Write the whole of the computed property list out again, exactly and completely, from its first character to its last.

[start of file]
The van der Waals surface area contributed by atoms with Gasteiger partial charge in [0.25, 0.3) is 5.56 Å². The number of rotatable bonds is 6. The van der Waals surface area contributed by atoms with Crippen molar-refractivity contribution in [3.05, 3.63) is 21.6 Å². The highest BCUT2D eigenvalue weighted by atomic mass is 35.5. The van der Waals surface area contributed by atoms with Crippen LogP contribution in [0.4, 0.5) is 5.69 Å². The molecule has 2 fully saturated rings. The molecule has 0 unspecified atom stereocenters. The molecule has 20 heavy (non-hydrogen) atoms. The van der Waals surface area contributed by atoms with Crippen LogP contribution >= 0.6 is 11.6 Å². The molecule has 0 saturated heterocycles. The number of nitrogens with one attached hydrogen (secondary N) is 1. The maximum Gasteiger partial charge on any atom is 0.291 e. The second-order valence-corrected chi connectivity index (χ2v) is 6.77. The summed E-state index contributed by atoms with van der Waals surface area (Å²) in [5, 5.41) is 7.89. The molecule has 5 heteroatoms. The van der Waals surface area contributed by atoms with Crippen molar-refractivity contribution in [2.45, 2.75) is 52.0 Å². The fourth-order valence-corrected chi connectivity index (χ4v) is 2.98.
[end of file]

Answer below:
The van der Waals surface area contributed by atoms with Gasteiger partial charge in [0.25, 0.3) is 5.56 Å². The number of rotatable bonds is 6. The van der Waals surface area contributed by atoms with Crippen molar-refractivity contribution in [3.05, 3.63) is 21.6 Å². The highest BCUT2D eigenvalue weighted by atomic mass is 35.5. The van der Waals surface area contributed by atoms with Crippen LogP contribution in [0.4, 0.5) is 5.69 Å². The molecule has 2 fully saturated rings. The molecule has 0 unspecified atom stereocenters. The molecule has 20 heavy (non-hydrogen) atoms. The van der Waals surface area contributed by atoms with Crippen LogP contribution >= 0.6 is 11.6 Å². The molecule has 0 saturated heterocycles. The number of nitrogens with one attached hydrogen (secondary N) is 1. The maximum Gasteiger partial charge on any atom is 0.291 e. The second-order valence-corrected chi connectivity index (χ2v) is 6.77. The summed E-state index contributed by atoms with van der Waals surface area (Å²) in [5, 5.41) is 7.89. The molecule has 5 heteroatoms. The van der Waals surface area contributed by atoms with Crippen molar-refractivity contribution in [2.45, 2.75) is 52.0 Å². The fourth-order valence-corrected chi connectivity index (χ4v) is 2.98.